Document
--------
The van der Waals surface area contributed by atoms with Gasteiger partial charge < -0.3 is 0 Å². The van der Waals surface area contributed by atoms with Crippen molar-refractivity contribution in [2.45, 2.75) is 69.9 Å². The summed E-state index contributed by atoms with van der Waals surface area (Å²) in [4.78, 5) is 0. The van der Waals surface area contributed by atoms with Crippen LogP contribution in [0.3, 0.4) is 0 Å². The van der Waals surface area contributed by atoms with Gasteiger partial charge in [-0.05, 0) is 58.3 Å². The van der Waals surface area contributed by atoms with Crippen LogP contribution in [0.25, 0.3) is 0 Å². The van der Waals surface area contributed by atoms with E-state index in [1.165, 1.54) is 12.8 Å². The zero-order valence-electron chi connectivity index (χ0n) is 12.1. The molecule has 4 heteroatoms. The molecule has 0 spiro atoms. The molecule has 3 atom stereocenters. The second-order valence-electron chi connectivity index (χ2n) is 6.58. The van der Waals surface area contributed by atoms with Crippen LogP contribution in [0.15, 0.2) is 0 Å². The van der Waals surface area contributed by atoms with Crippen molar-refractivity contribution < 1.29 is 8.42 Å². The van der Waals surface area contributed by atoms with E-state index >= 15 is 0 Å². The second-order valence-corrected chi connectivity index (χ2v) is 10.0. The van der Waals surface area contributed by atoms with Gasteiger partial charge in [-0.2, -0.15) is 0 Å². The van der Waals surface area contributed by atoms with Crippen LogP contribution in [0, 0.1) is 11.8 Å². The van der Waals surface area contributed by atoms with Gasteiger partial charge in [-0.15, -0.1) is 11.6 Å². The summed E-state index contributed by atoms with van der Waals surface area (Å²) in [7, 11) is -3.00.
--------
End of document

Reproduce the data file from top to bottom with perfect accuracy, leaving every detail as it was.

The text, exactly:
The van der Waals surface area contributed by atoms with Gasteiger partial charge < -0.3 is 0 Å². The van der Waals surface area contributed by atoms with Crippen molar-refractivity contribution in [2.45, 2.75) is 69.9 Å². The summed E-state index contributed by atoms with van der Waals surface area (Å²) in [4.78, 5) is 0. The van der Waals surface area contributed by atoms with Crippen LogP contribution in [0.3, 0.4) is 0 Å². The van der Waals surface area contributed by atoms with Gasteiger partial charge in [-0.05, 0) is 58.3 Å². The van der Waals surface area contributed by atoms with Crippen LogP contribution in [0.25, 0.3) is 0 Å². The van der Waals surface area contributed by atoms with E-state index in [1.165, 1.54) is 12.8 Å². The zero-order valence-electron chi connectivity index (χ0n) is 12.1. The molecule has 4 heteroatoms. The molecule has 0 spiro atoms. The molecule has 3 atom stereocenters. The second-order valence-electron chi connectivity index (χ2n) is 6.58. The van der Waals surface area contributed by atoms with Crippen LogP contribution in [0.15, 0.2) is 0 Å². The van der Waals surface area contributed by atoms with Crippen molar-refractivity contribution < 1.29 is 8.42 Å². The van der Waals surface area contributed by atoms with E-state index >= 15 is 0 Å². The second-order valence-corrected chi connectivity index (χ2v) is 10.0. The van der Waals surface area contributed by atoms with Gasteiger partial charge in [-0.2, -0.15) is 0 Å². The van der Waals surface area contributed by atoms with Crippen LogP contribution in [0, 0.1) is 11.8 Å². The van der Waals surface area contributed by atoms with Gasteiger partial charge in [-0.15, -0.1) is 11.6 Å². The summed E-state index contributed by atoms with van der Waals surface area (Å²) in [7, 11) is -3.00.